OpenJurist

80 US 413 Kitchen v. Bedford

80 U.S. 413

20 L.Ed. 637

13 Wall. 413

KITCHEN
v.
BEDFORD.

December Term, 1871

ERROR to the Circuit Court for the District of Missouri.

Kitchen, a citizen of Arkansas, brought trover in the court below against a certain Bedford and one Webber, for the conversion of one hundred and nineteen bonds of the Cairo and Fulton Railroad Company, for $1000 each, dated October 1st, 1857, and payable in New York in 1882, with semi-annual interest represented by interest warrants annexed to the bonds. The conversion was laid as on the 1st of December, 1866. Plea, 'Not guilty.' A jury being waived, the cause was tried by the court in May, 1870, and judgment rendered for the defendants. A bill of exceptions was taken, however, from which it appeared that on the trial evidence was given tending to establish the following facts, to wit:

The plaintiff, on the 16th of March, 1866, being owner of the bonds described in the declaration, gave them to his wife, and put them in the hands of one W. C. Rayburn, on the terms and for the purposes set out in the following writing, which Rayburn executed under seal, to wit:

'WALCOT, ARKANSAS, March 16th, 1866.

'Received from Martha Kitchen, the sum of one hundred and nineteen thousand dollars in bonds of the Cairo and Fulton Railroad Company of Missouri, and I also received fifty thousand four hundred and five dollars of coupons or interest warrants, due and owing by said company, amounting in the aggregate to the sum of one hundred and sixty-nine thousand four hundred and five dollars, which said sum I promise to expend in the purchase of lands from John Moore, John Wilson, and Albert G. Waterman, trustees of the said railroad company of Missouri, at or near the average price of five dollars per acre, taking the deeds in my own name; and I further promise to sell all the lands purchased as aforesaid, as soon as possible, at such prices as the said Kitchen may direct, and if I should fail to sell all said lands, as soon as said Kitchen may desire, then I promise to sell the same at public auction, whenever so directed by the said Kitchen, and after deducting the expenses of stamps and necessary travelling expenses, to pay unto the said Martha Kitchen, or her legal representatives, seven-eighths of all the money that I may sell the said lands for. Given under my hand and seal the date above written.

[SEAL]

'W. C. RAYBURN.'

Rayburn having received the bonds for the purpose thus indicated, in December, 1866, sold and delivered them to the defendant Bedford, for $10,000, and he sold and delivered them to defendant Webber, who afterwards sold them for $26,340, each knowing, when purchasing, the purposes for which Rayburn held them, as expressed in the writing. A demand for the bonds and coupons, was made by the plaintiff of the defendants before the suit was brought.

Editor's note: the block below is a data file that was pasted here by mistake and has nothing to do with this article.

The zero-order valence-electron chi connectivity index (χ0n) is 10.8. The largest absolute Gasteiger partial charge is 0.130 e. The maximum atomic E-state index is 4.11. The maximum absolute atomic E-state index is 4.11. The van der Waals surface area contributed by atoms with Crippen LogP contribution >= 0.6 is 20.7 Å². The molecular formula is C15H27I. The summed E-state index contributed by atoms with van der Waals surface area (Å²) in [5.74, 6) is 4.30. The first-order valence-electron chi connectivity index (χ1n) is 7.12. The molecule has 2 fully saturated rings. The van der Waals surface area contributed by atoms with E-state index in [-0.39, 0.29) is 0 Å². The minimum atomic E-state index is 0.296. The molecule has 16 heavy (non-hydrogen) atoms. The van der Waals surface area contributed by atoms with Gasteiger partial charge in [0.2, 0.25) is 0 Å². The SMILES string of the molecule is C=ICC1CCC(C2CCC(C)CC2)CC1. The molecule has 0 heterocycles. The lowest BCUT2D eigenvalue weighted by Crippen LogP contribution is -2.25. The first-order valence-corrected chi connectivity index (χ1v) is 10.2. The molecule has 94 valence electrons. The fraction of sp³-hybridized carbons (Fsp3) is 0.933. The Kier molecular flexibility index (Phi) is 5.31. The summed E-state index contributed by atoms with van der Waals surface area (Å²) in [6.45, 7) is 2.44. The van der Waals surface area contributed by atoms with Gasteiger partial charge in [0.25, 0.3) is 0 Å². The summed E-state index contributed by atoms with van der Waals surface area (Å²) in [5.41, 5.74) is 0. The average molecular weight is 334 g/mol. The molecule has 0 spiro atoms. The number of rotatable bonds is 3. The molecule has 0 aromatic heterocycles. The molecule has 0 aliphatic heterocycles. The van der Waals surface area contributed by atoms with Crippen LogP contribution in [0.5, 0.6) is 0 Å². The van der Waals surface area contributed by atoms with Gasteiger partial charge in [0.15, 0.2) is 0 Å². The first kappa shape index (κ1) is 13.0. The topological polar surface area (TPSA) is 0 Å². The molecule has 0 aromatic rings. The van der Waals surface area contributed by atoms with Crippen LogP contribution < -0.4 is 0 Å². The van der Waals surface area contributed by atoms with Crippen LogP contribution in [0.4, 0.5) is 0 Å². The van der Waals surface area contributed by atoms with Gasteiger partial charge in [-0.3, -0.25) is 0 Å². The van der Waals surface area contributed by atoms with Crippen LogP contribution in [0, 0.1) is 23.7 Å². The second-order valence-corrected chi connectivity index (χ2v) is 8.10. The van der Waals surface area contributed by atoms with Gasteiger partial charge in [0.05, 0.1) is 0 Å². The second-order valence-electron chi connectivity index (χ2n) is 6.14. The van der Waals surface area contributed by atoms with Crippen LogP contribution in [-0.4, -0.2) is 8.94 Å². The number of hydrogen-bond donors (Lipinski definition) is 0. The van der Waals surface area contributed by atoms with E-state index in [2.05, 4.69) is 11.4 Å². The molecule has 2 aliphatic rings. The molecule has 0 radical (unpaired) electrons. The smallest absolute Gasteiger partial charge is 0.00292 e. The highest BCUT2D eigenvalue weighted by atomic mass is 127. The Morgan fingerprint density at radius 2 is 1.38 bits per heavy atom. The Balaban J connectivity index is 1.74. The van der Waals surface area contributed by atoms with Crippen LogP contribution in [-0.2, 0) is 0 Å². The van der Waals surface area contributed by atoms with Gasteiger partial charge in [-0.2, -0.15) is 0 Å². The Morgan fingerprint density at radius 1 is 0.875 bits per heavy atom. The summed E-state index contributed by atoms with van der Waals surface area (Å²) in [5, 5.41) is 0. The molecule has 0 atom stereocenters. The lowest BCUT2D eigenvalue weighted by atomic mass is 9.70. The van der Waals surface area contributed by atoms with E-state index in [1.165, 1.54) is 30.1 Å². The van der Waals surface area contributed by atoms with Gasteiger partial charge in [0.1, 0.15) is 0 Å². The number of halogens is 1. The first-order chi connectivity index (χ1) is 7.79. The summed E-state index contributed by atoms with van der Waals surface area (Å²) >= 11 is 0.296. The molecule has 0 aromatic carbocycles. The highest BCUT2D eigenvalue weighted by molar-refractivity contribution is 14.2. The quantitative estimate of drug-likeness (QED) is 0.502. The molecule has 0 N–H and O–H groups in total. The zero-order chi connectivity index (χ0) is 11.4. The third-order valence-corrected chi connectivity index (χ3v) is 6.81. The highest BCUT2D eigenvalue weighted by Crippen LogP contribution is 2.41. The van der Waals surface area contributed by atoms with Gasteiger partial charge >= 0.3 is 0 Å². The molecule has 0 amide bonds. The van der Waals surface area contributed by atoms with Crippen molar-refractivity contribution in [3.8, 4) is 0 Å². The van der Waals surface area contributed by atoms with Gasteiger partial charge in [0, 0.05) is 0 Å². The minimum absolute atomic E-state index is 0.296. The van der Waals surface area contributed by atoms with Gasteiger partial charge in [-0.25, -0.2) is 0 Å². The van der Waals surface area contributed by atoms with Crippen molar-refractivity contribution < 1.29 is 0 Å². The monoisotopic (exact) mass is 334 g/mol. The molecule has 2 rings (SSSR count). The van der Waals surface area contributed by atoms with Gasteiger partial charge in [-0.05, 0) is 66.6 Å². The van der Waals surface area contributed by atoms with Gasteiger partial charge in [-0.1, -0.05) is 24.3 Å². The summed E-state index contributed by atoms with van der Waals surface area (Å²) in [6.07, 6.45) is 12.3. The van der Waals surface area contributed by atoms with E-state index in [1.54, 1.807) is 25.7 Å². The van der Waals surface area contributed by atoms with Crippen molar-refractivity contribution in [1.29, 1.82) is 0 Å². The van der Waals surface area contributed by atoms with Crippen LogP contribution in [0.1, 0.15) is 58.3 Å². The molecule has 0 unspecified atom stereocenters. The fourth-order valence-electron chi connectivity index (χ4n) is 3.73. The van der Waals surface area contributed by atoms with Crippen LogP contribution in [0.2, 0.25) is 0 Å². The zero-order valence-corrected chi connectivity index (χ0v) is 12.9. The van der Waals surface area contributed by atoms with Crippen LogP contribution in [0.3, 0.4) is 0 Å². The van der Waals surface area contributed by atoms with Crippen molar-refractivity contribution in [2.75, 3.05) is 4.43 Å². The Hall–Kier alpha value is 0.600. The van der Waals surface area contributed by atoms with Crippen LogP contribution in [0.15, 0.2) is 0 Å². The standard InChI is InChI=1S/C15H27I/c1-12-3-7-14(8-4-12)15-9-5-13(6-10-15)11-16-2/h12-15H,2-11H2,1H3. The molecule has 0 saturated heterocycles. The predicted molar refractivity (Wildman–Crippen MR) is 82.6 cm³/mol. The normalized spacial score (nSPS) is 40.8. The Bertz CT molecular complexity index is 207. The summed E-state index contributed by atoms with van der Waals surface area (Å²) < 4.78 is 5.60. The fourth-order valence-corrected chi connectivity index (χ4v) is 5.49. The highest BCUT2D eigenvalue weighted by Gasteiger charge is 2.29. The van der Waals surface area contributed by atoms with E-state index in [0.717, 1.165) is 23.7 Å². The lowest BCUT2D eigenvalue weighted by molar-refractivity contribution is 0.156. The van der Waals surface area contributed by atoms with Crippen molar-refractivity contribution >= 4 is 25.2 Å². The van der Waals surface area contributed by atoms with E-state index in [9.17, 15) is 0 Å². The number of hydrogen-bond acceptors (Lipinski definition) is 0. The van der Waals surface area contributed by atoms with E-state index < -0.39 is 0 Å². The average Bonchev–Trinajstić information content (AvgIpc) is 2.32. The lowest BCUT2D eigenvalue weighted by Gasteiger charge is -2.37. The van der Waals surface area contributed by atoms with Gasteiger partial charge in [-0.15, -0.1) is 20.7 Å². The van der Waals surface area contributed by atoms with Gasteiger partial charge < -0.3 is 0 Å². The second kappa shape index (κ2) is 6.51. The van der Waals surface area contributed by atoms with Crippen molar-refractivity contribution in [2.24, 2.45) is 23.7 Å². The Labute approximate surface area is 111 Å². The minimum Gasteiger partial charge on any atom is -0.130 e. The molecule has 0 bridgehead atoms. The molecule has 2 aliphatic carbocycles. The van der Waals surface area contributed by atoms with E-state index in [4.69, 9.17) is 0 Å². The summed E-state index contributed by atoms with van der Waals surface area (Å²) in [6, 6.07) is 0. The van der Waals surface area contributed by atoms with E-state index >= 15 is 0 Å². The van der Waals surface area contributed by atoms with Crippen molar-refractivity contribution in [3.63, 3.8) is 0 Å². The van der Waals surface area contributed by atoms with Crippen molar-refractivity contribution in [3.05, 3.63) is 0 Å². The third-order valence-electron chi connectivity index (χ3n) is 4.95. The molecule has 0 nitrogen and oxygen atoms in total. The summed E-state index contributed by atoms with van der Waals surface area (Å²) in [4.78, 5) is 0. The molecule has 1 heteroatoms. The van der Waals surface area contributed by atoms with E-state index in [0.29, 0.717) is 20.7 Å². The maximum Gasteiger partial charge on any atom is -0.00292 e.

The court declared that, on this evidence the plaintiff could not recover, and the plaintiff having excepted, now brought the case here accordingly

Messrs. Carlisle and McPherson, for the plaintiff in error:

The bonds were those of the Cairo and Fulton Railroad Company, and were 'put in the hands' of Rayburn 'to expend in the purchase of lands from the trustees of the company;' a most natural use of them; since in so using them, they could be used as money, and their full or best value got; the only way it is obvious in which they could be so used, or such value could be got. The case, then, is that of a delivery of a thing in trust upon an agreement to conform to the purpose of the trust. But this is the definition of a bailment, not of a sale. The transaction indeed has no aspect of a sale.

These bonds having been disposed of in a way different from the specific one for which they were given to Rayburn, there has been a conversion, and trover lies.

Mr. T. T. Gantt, contra:

1. A fair construction of the paper is, that the bonds and coupons were absolutely sold to Rayburn at par, and that he stipulated to invest this par value in lands, as prescribed in the bond. It is declared expressly that he has received two sums of money amounting to $169,405, 'which said sum' he promises to expend in the purchase of lands, &c.; that is to say, he takes the bonds, charges himself with their par value, and agrees to invest that amount or 'sum' in the purchase of lands.

The case shows nothing of the value of the bonds in December, 1866; nor anything to show that the price at which—as we suppose Rayburn took them, was not their then true market price. It is obvious from the difference between the price at which Bedford bought them and that at which he sold them, that the bonds were bonds having what is known as 'a speculative value;' an immense class of bonds in this country. If $169,405 was a fair market value, every presumption is in favor of a sale, rather than of a bailment. If this view is right, and Rayburn has not invested—a matter not shown on the other side, nor by us admitted—then a suit for breach of covenant lies against him; but not trover against his vendees.